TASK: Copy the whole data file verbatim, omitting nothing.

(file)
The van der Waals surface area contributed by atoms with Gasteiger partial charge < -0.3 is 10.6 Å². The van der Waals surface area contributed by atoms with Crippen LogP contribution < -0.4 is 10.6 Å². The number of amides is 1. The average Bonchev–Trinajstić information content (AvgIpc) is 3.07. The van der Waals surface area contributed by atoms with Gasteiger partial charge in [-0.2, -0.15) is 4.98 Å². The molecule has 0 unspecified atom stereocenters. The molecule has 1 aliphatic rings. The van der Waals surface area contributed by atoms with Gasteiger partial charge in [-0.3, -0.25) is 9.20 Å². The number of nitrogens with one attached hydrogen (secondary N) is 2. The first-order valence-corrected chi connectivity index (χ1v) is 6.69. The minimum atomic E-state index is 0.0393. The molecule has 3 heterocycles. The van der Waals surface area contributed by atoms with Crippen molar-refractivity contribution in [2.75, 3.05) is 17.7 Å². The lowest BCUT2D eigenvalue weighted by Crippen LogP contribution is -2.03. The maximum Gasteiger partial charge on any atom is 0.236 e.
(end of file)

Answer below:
The van der Waals surface area contributed by atoms with Gasteiger partial charge < -0.3 is 10.6 Å². The van der Waals surface area contributed by atoms with Crippen LogP contribution < -0.4 is 10.6 Å². The number of amides is 1. The average Bonchev–Trinajstić information content (AvgIpc) is 3.07. The van der Waals surface area contributed by atoms with Gasteiger partial charge in [-0.2, -0.15) is 4.98 Å². The molecule has 0 unspecified atom stereocenters. The molecule has 1 aliphatic rings. The van der Waals surface area contributed by atoms with Gasteiger partial charge in [-0.3, -0.25) is 9.20 Å². The number of nitrogens with one attached hydrogen (secondary N) is 2. The first-order valence-corrected chi connectivity index (χ1v) is 6.69. The minimum atomic E-state index is 0.0393. The molecule has 3 heterocycles. The van der Waals surface area contributed by atoms with Crippen molar-refractivity contribution in [2.75, 3.05) is 17.7 Å². The lowest BCUT2D eigenvalue weighted by Crippen LogP contribution is -2.03. The maximum Gasteiger partial charge on any atom is 0.236 e.